At 7:30 he was supposed to get Benadryl and Ibuprofen and then at 8:00 the IVIg. That didn't happen. He got the Benadryl and Motrin at 8:30 with his regular medications and the IVIg was started at 9:00.

He did really well with it, no reactions, and it was infused and complete about 11:00.

Since that time, he has had 4 seizures. The Neuro suggested he has Lennox Gestaut Syndrome. When Glenn told her that Dr. Charlotte Dravet didn't hink so, she backed off a little. :) Still..it's out there. It's something we have heard before, LGS and West's Syndrome, also BRE (Benign Rolandic Epilepsy) Angelman's Syndrome, Juvenile Myoclonic Epilepsy, Fragile X Syndrome and a few others. We will have to wait until tomorrow for the EEG to be read by the Neurologist that usually reads those things, but she was leaning toward LGS. She wasn't sure how LGS worked with CFD - his official diagnosis- and FRa, so it's up in the air.

Meanwhile, Bug is a little tired today, but after not sleeping well, that's not surprising. He is hanging in there, a little twitchy and drooling but...hanging in there.

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Arkansas

>> Tuesday, July 2, 2013

This day we have waited for, when it finally arrived, made us late. BUT we still checked in right on time. I would be lying if I didn't say I was relieved to find his name on the books when we checked in. I was thrilled! Especially because I didn't have any of his ACH (Arkansas Children's Hospital) paperwork and had to call the hospital to find out where the good Dr saw his patients. Did NOT bode well.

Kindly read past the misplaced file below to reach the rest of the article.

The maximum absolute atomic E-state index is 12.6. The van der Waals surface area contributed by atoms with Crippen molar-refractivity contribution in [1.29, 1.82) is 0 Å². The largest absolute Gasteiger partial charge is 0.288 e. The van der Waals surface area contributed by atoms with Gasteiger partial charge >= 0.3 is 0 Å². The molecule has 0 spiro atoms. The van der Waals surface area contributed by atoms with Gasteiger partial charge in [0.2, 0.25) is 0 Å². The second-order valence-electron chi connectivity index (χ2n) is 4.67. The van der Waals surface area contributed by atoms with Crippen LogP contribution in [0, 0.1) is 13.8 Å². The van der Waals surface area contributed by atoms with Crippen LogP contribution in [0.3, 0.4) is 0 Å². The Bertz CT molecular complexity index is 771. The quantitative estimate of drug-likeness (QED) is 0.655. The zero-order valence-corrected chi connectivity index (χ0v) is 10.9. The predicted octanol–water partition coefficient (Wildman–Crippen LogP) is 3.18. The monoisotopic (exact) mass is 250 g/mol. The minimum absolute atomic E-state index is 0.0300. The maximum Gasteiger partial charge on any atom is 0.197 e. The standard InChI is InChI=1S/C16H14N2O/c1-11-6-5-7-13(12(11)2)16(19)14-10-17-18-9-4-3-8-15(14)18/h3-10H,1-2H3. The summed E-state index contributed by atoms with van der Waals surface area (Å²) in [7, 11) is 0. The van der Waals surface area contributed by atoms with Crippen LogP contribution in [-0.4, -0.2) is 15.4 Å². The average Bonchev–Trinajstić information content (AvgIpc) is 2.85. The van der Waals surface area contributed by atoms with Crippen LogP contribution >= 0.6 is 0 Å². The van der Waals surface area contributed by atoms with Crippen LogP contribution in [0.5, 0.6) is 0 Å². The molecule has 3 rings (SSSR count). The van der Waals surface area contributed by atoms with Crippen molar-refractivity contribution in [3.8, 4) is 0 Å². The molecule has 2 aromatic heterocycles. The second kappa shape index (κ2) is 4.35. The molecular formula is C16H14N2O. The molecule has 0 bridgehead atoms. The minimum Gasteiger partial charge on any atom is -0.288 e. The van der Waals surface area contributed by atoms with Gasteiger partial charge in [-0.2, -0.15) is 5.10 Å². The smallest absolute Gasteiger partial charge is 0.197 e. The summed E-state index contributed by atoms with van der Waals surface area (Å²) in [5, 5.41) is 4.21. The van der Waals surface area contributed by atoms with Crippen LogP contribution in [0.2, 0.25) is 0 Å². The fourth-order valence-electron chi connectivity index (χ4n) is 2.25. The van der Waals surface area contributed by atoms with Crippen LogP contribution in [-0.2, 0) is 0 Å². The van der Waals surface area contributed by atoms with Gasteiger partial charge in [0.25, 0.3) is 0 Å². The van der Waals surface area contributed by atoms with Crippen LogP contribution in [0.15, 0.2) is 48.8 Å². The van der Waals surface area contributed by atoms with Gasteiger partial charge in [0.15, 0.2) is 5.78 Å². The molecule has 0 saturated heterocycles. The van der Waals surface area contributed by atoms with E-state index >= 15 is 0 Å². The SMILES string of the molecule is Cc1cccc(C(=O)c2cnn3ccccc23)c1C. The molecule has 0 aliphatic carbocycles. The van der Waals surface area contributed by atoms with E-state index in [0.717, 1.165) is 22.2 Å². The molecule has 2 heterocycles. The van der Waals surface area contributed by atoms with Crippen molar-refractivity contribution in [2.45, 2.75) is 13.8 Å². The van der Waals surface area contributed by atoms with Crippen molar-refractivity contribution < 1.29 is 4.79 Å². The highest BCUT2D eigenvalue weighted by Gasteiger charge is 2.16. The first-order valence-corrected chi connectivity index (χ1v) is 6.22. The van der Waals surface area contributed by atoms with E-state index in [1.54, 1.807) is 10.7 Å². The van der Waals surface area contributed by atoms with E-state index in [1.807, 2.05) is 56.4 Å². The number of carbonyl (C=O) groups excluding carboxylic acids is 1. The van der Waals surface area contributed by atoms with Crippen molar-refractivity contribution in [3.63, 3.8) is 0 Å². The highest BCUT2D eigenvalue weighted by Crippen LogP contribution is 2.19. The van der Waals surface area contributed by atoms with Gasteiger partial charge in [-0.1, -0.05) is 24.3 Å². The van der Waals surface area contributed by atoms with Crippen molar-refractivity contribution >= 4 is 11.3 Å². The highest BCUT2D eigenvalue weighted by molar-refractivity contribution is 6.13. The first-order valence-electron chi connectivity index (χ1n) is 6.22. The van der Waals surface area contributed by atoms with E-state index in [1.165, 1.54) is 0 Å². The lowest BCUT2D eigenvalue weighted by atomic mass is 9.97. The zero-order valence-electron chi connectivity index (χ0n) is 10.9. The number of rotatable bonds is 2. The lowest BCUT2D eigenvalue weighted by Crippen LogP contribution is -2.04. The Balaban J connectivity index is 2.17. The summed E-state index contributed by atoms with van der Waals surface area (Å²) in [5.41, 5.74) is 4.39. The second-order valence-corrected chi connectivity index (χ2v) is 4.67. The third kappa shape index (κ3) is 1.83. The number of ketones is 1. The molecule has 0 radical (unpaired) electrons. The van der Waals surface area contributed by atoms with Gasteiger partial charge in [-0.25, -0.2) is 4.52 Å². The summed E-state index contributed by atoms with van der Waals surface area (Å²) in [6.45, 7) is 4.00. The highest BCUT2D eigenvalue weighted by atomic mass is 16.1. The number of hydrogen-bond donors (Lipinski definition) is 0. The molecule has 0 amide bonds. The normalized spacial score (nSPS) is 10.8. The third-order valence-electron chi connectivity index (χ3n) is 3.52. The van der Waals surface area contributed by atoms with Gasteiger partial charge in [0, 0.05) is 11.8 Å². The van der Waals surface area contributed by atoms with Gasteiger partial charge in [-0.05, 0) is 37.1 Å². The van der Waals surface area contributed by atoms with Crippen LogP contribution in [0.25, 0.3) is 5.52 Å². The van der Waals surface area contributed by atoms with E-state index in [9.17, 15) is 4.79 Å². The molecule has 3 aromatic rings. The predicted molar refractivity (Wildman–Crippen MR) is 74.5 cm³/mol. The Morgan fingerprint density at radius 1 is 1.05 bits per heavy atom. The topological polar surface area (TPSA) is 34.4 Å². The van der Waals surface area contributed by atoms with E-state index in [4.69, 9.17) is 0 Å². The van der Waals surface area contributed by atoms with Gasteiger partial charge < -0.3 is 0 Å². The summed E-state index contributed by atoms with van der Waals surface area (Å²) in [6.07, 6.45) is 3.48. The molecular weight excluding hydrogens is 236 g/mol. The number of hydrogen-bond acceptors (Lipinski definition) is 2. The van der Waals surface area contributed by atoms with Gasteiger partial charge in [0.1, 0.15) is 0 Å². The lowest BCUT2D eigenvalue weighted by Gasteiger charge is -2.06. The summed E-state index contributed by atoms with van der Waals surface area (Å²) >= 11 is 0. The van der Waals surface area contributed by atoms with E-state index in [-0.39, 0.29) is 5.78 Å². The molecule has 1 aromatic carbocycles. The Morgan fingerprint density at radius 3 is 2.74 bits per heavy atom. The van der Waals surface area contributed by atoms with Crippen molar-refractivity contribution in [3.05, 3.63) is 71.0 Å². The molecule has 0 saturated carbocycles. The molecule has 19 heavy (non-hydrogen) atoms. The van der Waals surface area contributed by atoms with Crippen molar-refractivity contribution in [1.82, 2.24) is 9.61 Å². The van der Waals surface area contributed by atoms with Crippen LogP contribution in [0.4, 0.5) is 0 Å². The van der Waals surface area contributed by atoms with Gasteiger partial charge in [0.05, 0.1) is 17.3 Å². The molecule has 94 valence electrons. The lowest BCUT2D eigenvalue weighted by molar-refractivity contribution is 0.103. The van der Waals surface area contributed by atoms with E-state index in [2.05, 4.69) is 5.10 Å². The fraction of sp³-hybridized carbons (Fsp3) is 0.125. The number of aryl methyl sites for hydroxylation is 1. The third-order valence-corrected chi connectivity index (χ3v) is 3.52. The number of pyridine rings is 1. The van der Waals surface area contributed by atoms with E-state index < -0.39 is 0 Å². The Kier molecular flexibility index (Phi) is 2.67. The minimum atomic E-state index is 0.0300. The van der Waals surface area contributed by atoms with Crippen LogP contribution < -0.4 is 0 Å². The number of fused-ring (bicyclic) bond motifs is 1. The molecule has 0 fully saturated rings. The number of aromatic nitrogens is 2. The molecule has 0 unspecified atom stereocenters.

We checked in at 10:00, were called to registration at 10:05 and were in the room at 10:25am.
I should add a few impressive things:

First: They weighed him accurately. That's right, accurately. Accurate because they have a really spiffy chair that the children sit in that weighs them.

Second: They got an accurate blood pressure. That's because while he was sitting in the weigh-in chair, she wrapped the BP cuff around his leg. Within moments, the machine beeped and we had his, rather high, blood pressure.

Third: They measured his height in less than 10 minutes. In fact, it took less than 15 seconds. Their height measuring stick is digital. DIGITAL.

His total check in time was a little over two minutes and it was all accurate. Cool.

So, we went to The Room. For 5 hours. For....5....hours. Of course, we would have waited 5 days but still...it was a new record. If it had been in the ER it would have been a new record as well: Shortest time to treatment but we weren't in the ER.

In that time, we talked with Keira, and two dietitians, who decided he probably needed a calcium supplement, if it didn't cause him great constipation. They also decided he was exceptional in his eating habits. I had brought what medical records we had for him, and they made copies.

We heard children crying, we heard parents singing and we heard Bug humming and chirping while he played.

After 5 hours, the Doctor came in. We exchanged pleasantries and he asked about Bug's history. Now, he had his records so we didn't have to talk too much, just about what mattered to the Doc the most.

Then, he said: I don't suppose you did a follow up LP.

To which I responded: Yes we did (BIG SMILE).

When?

Two months ago and I STILL am waiting to hear the results.

He said: That seems a little excessive.

Tell me about it.

We all agreed that having those results was important so I called Bug's pediatrician's office. True to form, they came through. They pulled up his results and faxed them over.

If only it was that simple.

What was faxed, did not have the values, it was only the paper that stated the test had been performed.